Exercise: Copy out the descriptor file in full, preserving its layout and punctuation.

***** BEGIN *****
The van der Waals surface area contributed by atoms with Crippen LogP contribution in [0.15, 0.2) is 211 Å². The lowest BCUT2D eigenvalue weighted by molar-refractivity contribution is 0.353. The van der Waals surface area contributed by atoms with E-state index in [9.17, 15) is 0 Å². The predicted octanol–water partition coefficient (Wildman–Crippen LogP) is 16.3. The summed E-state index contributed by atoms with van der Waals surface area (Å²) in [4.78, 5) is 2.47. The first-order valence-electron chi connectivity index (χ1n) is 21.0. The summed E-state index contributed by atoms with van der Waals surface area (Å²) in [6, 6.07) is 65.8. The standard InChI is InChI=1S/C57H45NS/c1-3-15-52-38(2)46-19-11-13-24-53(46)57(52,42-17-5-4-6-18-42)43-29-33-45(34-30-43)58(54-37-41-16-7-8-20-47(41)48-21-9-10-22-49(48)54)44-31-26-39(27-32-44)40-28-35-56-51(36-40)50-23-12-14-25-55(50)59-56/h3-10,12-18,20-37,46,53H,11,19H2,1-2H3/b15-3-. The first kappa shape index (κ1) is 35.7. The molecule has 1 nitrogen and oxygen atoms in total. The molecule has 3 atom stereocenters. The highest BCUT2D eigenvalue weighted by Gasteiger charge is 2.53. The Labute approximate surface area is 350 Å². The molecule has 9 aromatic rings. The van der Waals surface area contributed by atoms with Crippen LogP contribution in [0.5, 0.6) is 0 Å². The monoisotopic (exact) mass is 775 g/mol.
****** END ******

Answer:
The van der Waals surface area contributed by atoms with Crippen LogP contribution in [0.15, 0.2) is 211 Å². The lowest BCUT2D eigenvalue weighted by molar-refractivity contribution is 0.353. The van der Waals surface area contributed by atoms with E-state index in [9.17, 15) is 0 Å². The predicted octanol–water partition coefficient (Wildman–Crippen LogP) is 16.3. The summed E-state index contributed by atoms with van der Waals surface area (Å²) in [4.78, 5) is 2.47. The first-order valence-electron chi connectivity index (χ1n) is 21.0. The summed E-state index contributed by atoms with van der Waals surface area (Å²) in [6, 6.07) is 65.8. The standard InChI is InChI=1S/C57H45NS/c1-3-15-52-38(2)46-19-11-13-24-53(46)57(52,42-17-5-4-6-18-42)43-29-33-45(34-30-43)58(54-37-41-16-7-8-20-47(41)48-21-9-10-22-49(48)54)44-31-26-39(27-32-44)40-28-35-56-51(36-40)50-23-12-14-25-55(50)59-56/h3-10,12-18,20-37,46,53H,11,19H2,1-2H3/b15-3-. The first kappa shape index (κ1) is 35.7. The molecule has 1 nitrogen and oxygen atoms in total. The molecule has 3 atom stereocenters. The highest BCUT2D eigenvalue weighted by Gasteiger charge is 2.53. The Labute approximate surface area is 350 Å². The molecule has 9 aromatic rings. The van der Waals surface area contributed by atoms with Crippen LogP contribution in [0.5, 0.6) is 0 Å². The monoisotopic (exact) mass is 775 g/mol.